The following statistic isn’t initially going to sound like a lot, but 1% of the world’s population is on the asexual spectrum. That’s not a huge amount when you compare it to the 99% who aren’t asexual, but think of it another way: 74.4 million people in the world are asexual. Perhaps one or two could feature in a storyline, without causing James Bond’s head to explode. Perhaps the next James Bond could be asexual; he’d certainly be less distracted if he wasn’t as interested in sex, wouldn’t he? Or would he just end up drinking more martinis instead? Something to consider—although James Bond as anything other than a spy and a randy old goat is difficult to imagine.

But it’s also important to realise that asexual people often seek out the community and fellowship of people like them—to discover that they’re not alone and, more importantly, not broken. So, to find other asexuals in a morass of people is sometimes akin to a needle in a haystack, and confusing and worrying as well, so it’s a huge pleasure and relief when a meeting—by chance or design—happens.

Asexuality is different to abstinence and celibacy, which are based on personal or religious choices. Sexual orientation, unlike sexual behaviour, is enduring. Some asexual people engage in sex despite lacking a desire for sex or sexual attraction. This can be for a variety or reason, such as a want to pleasure themselves or romantic partners, or a desire to have biological children.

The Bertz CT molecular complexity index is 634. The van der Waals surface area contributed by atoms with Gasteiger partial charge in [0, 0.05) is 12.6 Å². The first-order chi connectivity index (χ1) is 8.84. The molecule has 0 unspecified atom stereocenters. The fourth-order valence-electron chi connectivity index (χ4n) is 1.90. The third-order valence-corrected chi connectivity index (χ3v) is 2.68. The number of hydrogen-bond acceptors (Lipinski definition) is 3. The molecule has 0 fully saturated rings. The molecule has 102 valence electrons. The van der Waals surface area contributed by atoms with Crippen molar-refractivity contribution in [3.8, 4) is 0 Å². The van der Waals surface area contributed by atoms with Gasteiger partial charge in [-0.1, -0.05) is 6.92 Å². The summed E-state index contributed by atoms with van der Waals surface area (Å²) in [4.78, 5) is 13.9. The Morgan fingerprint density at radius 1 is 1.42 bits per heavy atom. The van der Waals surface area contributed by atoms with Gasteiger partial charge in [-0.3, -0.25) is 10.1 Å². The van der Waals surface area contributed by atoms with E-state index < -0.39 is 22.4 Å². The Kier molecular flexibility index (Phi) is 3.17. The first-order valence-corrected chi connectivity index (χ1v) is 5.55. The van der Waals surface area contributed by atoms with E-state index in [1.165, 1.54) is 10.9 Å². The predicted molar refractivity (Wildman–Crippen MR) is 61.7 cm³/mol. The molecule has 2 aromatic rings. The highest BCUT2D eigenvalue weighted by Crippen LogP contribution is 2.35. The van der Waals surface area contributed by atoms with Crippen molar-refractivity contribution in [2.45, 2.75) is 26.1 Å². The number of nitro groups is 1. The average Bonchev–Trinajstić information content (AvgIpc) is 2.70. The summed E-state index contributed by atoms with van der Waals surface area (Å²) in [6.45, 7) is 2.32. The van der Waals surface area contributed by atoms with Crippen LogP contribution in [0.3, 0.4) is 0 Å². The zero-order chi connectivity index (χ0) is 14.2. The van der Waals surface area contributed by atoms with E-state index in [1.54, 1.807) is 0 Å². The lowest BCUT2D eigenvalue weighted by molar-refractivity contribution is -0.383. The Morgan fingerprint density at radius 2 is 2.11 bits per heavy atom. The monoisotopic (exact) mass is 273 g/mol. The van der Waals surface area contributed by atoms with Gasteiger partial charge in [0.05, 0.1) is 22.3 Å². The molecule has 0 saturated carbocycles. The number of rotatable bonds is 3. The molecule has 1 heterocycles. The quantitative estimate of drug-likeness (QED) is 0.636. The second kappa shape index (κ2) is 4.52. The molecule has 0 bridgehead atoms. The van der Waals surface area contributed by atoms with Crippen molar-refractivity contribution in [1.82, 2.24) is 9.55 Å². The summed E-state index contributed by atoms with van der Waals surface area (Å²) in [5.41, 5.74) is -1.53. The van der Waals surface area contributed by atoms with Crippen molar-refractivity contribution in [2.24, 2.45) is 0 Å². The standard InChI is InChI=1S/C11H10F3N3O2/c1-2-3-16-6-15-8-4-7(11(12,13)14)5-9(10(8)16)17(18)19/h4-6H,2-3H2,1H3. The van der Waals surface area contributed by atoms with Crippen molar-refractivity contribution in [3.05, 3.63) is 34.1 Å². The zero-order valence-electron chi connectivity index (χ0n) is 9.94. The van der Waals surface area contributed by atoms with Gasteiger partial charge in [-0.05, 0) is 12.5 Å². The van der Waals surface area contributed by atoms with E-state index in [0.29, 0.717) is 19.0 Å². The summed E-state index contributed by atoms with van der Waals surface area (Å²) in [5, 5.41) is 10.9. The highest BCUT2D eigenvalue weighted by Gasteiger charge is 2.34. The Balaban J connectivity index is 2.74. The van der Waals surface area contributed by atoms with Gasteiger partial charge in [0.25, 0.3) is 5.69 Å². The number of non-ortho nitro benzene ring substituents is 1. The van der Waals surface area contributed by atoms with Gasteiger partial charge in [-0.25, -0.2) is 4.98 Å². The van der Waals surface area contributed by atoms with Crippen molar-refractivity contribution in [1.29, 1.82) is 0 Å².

Acceptance of asexuality as an orientation and field of scientific research is still relatively new. While some researchers assert that asexuality is a sexual orientation, others disagree. I’m one of the dissenters. It is the absence of a sexual orientation, with a spectrum all of its own.

Various asexual communities have started to form since the advent of the internet. The most well-known of these communities is the Asexual Visibility and Education Network (AVEN), which was founded in 2001 by David Jay. A separate Facebook group, called UK Asexuality, was set up in 2014 for people who…well, I’m sure you can extrapolate.